We were walking across the parking lot in what is rare for Southern California in the spring – a small rainstorm. She was holding my hand as I led her to the sidewalk and under an awning to get out of the rain. She didn’t realize that we were headed three doors down to Baskin Robbins for a scoop of ice cream. Her soccer practice was canceled because of the rain and I thought it would be a nice substitute for not being able to practice her sport.
On the sidewalk, we walked and she talked – she’s a talker. I put my hand on the door to Baskin Robbins and she was still unaware where we were going. My muscles contracted to pull the heavy door open and right as the cold rushed out, she asked, “James, why do people think you’re my dad?”
I froze from the question that a 5 year old girl just asked. She froze because the open door revealed the ice cream shop and she wanted permission to run in and choose her flavor.
She looked up at me and I gave her the nod and she was off to the races. Her faced pressed on the display glass to see the ice cream as close as possible was the finish line. The two young girls behind the counter tracked our every motion. We were probably two of only a few brave souls that day who ventured out for ice cream in the misty downfall of Southern California rain.
I honestly stopped thinking about the question she asked a few moments ago because I was too busy trying to keep her from pulling down every piece of promotional material teetering on the display case while excitedly saying that she wanted all the flavors. Eventually she settled for peanut butter cup ice cream, a flavor that was a surprise from her usually colorful pick like rainbow sherbert or cool sounding like rocky road. But peanut butter cup ice cream it was.
I ordered just one scoop for her and waited for it at the register. Just a few feet from me was the only kids table in the place which was a tiny picnic table with round disks for seats that were no bigger than a frisbee. She crawled to the inside of the table against the wall and was flopping with excitement for her scoop of peanut butter cup ice cream.
I sat across from her, with my knees bent into my chest and my back to the world and all my attention focused on her. Just how she likes it. I slid her cup of ice cream over and put three napkins beside it, then she dug in like it was the last ice cream on earth. I told her that I wanted two bites and she nodded then she pulled back a bite that was just about to land in the cavern of her mouth. I told her that I didn’t want that bite, I’d figure out which bite I wanted and let her know. She said okay and then went back to enjoying her ice cream.
She was talking less now because she was busy shoveling ice cream in her gullet. She was trapped on the inside and I didn’t have to worry about her pulling down everything that wasn’t hot glued to the counter. Both of these things allowed me to relax and take a breath. My mind drifted to the question that she asked what seemed like days ago, but was only a matter of minutes before. Before I could dig deep into my thoughts I was distracted by a little chunk of peanut butter cup on one side of her ice cream cup.
I told her that I was ready for my bite now. She took the little pink spoon and got a tiny piece of plain ice cream and held it out to me and I shook my head. I told her that I’d pick out my bite, so she finished off the ice cream on her spoon and handed it to me.
I dug in and got a nice combination of peanut butter cup and ice cream. She said, “Whoa, good pick. I see the good stuff is on the side.” She’d just been eating bite after bite from the top, not looking around for the diversity of the scoop. I nodded and said, “That’s right” then handed the spoon back to her. I told her that I still had one bite to go.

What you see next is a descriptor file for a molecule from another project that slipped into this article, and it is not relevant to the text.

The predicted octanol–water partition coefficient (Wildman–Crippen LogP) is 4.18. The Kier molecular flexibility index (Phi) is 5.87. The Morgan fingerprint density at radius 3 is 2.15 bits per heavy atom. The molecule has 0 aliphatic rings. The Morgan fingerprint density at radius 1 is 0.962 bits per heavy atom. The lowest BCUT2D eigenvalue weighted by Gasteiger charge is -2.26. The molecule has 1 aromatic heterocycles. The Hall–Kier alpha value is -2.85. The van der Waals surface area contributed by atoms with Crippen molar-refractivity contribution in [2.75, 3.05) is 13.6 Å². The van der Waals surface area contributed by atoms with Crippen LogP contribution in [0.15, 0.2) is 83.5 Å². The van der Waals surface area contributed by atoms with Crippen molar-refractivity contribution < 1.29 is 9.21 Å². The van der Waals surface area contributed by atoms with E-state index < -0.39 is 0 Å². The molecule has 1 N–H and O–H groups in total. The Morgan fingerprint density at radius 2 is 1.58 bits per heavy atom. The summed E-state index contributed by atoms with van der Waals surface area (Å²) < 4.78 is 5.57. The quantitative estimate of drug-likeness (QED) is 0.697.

Now that I had a rush of sugar, I was ready to tackle the meaning behind the question she asked me when we entered. So I asked her, “Do you remember the question that you asked me before we came in?”
She shook her head no, while melted ice cream accumulated around her lips. I thought it was an important question and I was a little disappointed that she move on from it. Then I perked up as she said, “Oh, you mean about the money?”
That’s wasn’t the question I was talking about. That was from earlier when we were adding up a quarter and two nickels to learn about money. So I told her that wasn’t the question, it was the one after that. She shook her head again and took another bite. I said, “You asked me a question about what people thought.”
“Oh” she said, with a mouthful of ice cream, “Why do people think you’re my dad?”
I asked, “Why do you think that people think I’m your dad?” She wondered if it was because I was a boy and she was a girl and I told her that could be part of it but it’s not really why people would say that.
I asked her the question again, “Why would someone think that I’m your dad?” She quickly threw it back at me, “Is it because you take care of me?” I nodded and told her it was. She then admitted that she confuses me with her dad a lot. She calls me her dad and calls her dad James. She said it apologetically and I told her that was okay because I’m kind of like a dad to her. She said, “you are kind of like my dad.”
“I kind of am” I said. She nodded and dug into the dwindling scoop of ice cream. I asked her if I could have my second and last bite before she polished it all off and she handed over the spoon. This time I took a scoop that had just plain ice cream and left the rest of the peanut butter and chocolate goodness for her. As I took that bite, I realized that we’re both on a journey to figure out how to put labels on the bond that we have created. When I’m at work, I refer to her as my kid and she confuses me with her biological father. I realized that we have a father/daughter bond no matter what description our relationship is given.